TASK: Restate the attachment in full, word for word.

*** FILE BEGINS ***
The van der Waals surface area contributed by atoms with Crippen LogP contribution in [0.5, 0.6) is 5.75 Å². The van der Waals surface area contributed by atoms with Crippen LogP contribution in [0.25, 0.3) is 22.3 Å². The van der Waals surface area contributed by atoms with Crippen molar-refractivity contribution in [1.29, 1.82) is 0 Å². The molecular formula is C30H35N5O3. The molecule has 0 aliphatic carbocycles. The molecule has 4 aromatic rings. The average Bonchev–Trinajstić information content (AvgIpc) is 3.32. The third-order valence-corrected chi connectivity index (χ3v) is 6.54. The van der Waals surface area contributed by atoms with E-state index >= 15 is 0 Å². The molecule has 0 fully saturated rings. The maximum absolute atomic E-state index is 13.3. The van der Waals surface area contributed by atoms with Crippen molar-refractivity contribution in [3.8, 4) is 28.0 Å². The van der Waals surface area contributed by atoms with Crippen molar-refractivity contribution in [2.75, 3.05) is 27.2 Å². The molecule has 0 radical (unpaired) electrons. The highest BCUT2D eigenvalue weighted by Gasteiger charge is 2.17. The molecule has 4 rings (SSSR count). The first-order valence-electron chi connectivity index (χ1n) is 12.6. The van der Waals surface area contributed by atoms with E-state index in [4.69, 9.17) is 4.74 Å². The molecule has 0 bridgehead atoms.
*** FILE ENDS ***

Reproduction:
The van der Waals surface area contributed by atoms with Crippen LogP contribution in [0.5, 0.6) is 5.75 Å². The van der Waals surface area contributed by atoms with Crippen LogP contribution in [0.25, 0.3) is 22.3 Å². The van der Waals surface area contributed by atoms with Crippen molar-refractivity contribution in [1.29, 1.82) is 0 Å². The molecular formula is C30H35N5O3. The molecule has 0 aliphatic carbocycles. The molecule has 4 aromatic rings. The average Bonchev–Trinajstić information content (AvgIpc) is 3.32. The third-order valence-corrected chi connectivity index (χ3v) is 6.54. The van der Waals surface area contributed by atoms with E-state index >= 15 is 0 Å². The molecule has 0 fully saturated rings. The maximum absolute atomic E-state index is 13.3. The van der Waals surface area contributed by atoms with Crippen molar-refractivity contribution in [3.8, 4) is 28.0 Å². The van der Waals surface area contributed by atoms with Crippen molar-refractivity contribution in [2.75, 3.05) is 27.2 Å². The molecule has 0 radical (unpaired) electrons. The highest BCUT2D eigenvalue weighted by Gasteiger charge is 2.17. The molecule has 4 rings (SSSR count). The first-order valence-electron chi connectivity index (χ1n) is 12.6. The van der Waals surface area contributed by atoms with E-state index in [4.69, 9.17) is 4.74 Å². The molecule has 0 bridgehead atoms.